| Boiling Point No. 10 - August 1986 |
Summary of an article in 'Reseau' July 1985 - Bois de Feu
In Burkina Faso there is a crisis' shortage of more than a million tons of firewood a year. Dolo is the natural drink brewed by women in the village to meet immediate, local needs. In Ouagadougou there are about 100 women brewing dolo on a more commercial scale and estimated to use 15-20% of all the wood burnt in the town. There is clearly an opportunity to save fuel by introducing a more effective stove for this special purpose and the organised nature and commercial aspect of the trade make it more easy to study and more susceptible to innovation than the domestic kitchen.
"Dolo - The Horses' Remedy" - a humourus village folk story about the origin of dolo, is recounted.
Jodis, a village Chief had two wives. He loved one but not the other whom he made to look after his horse, which she did well in fear of being beaten. One day the horse said to the woman "collect the millet that you find outside my stall, let it germinate, dry it in the sun and crush it." Then he told her tomix it with water etc. etc. until she produced the miller beer or dolo. This she gave to her husband who immediately promoted her to be his favourite wife and hence dolo preparation has always been a womans task.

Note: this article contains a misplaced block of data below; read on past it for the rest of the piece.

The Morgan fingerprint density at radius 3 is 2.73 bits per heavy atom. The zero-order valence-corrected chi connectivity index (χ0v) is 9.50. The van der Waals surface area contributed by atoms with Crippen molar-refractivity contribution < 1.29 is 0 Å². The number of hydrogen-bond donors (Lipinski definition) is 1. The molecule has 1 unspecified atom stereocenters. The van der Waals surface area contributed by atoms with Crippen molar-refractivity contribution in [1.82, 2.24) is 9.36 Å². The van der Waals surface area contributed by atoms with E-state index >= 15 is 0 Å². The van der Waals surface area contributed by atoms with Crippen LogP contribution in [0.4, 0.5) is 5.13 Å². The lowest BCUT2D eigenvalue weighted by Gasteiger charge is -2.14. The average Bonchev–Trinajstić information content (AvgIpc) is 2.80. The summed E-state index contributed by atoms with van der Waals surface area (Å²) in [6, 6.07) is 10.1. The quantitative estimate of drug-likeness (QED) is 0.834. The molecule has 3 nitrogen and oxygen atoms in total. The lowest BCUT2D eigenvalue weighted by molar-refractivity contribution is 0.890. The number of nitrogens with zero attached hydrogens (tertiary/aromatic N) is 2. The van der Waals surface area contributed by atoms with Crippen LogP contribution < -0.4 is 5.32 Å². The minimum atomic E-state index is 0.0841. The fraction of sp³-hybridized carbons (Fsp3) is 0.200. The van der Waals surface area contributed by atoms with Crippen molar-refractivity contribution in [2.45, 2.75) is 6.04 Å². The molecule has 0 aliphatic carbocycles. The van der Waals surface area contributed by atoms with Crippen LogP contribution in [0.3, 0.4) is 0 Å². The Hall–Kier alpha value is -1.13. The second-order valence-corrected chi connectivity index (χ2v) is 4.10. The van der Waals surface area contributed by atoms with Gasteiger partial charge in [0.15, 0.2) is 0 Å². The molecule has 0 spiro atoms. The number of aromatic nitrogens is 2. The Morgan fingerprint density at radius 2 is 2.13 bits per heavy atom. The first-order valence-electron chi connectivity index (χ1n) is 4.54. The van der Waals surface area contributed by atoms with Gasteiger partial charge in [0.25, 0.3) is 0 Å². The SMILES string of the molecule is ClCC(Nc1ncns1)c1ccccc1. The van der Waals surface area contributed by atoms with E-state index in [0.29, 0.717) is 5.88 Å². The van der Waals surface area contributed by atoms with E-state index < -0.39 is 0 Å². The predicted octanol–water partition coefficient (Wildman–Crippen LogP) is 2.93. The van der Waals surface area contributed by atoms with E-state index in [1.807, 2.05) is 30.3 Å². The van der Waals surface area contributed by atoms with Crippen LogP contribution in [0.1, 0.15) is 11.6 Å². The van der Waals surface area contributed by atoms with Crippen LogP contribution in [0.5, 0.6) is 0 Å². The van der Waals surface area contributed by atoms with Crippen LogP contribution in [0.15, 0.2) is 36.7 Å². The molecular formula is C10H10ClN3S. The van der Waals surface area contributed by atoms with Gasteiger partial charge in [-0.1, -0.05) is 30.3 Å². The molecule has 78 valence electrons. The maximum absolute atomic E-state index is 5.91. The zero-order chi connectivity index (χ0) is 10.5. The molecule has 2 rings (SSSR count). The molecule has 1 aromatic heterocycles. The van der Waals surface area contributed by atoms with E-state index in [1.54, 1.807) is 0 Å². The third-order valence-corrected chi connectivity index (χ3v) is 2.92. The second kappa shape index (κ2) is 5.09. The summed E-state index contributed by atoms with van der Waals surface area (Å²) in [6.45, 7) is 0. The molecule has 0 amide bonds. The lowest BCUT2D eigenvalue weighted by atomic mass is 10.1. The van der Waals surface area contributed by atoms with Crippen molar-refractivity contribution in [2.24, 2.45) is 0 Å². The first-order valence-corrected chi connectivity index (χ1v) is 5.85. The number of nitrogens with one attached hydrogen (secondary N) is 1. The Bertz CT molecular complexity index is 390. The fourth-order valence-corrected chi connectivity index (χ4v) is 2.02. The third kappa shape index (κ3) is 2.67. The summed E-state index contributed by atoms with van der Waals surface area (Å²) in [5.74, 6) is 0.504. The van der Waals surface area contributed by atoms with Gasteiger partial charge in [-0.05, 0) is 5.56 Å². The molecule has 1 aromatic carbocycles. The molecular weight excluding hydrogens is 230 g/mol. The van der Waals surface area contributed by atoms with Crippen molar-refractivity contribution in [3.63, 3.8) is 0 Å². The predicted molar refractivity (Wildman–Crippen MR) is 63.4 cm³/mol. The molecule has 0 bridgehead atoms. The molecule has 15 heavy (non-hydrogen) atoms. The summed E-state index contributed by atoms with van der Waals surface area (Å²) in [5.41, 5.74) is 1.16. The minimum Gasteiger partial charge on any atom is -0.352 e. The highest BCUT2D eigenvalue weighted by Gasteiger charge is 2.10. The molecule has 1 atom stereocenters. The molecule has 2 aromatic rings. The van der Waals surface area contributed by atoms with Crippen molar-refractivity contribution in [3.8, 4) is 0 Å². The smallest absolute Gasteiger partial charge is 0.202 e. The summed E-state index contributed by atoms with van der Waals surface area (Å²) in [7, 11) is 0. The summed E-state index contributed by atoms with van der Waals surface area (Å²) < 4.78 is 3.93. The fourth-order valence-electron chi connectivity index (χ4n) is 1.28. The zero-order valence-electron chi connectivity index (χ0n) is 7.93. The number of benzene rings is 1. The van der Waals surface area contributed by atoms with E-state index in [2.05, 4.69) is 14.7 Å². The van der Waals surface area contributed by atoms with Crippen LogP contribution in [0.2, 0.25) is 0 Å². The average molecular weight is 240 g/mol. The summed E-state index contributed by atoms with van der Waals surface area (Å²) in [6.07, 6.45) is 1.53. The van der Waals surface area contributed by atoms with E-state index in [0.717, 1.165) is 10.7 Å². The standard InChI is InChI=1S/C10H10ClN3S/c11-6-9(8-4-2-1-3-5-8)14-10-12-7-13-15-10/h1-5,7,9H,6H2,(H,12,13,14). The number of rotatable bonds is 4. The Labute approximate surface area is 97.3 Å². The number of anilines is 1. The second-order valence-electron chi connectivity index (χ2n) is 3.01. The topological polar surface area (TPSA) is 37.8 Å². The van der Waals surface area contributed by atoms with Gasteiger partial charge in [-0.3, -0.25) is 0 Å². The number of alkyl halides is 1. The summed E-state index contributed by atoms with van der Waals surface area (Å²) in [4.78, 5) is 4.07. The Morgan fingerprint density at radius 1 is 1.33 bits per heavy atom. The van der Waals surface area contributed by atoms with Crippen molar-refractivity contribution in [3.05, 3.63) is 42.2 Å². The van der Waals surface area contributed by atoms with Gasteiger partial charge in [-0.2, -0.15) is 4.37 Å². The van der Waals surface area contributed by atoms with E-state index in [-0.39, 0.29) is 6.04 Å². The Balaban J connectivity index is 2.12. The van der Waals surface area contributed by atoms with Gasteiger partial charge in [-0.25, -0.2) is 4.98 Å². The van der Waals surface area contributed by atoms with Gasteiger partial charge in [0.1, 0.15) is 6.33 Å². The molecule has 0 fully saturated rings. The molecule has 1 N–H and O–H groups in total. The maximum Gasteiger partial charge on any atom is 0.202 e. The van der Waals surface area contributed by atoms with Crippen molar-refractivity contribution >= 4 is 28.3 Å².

Artesial and GRET/GERES are working together on this project following a survey by M. Zaffran and are also working on improved stove making with local potters. A detailed survey was carried out on 7 brewers in the village of Kougsabla, initiated by a man from the village who is also President of the "Association of Volunteers for Development. "
The morality of research on Dolo is now being considered - improved stoves should result in savings in fuel and cooking time in the villages and more money for the Ouagadougou Dolo business and so possibly cheaper Dolo. Does this mean more Dolo drunk or is the demand already fully met? Village brewers often do not get rid of all they brew. Apart from the essential economy of firewood, the introduction of improved stoves may have the secondary effect of favouring Dolo rather than "industrial" beer and so helping a village industry.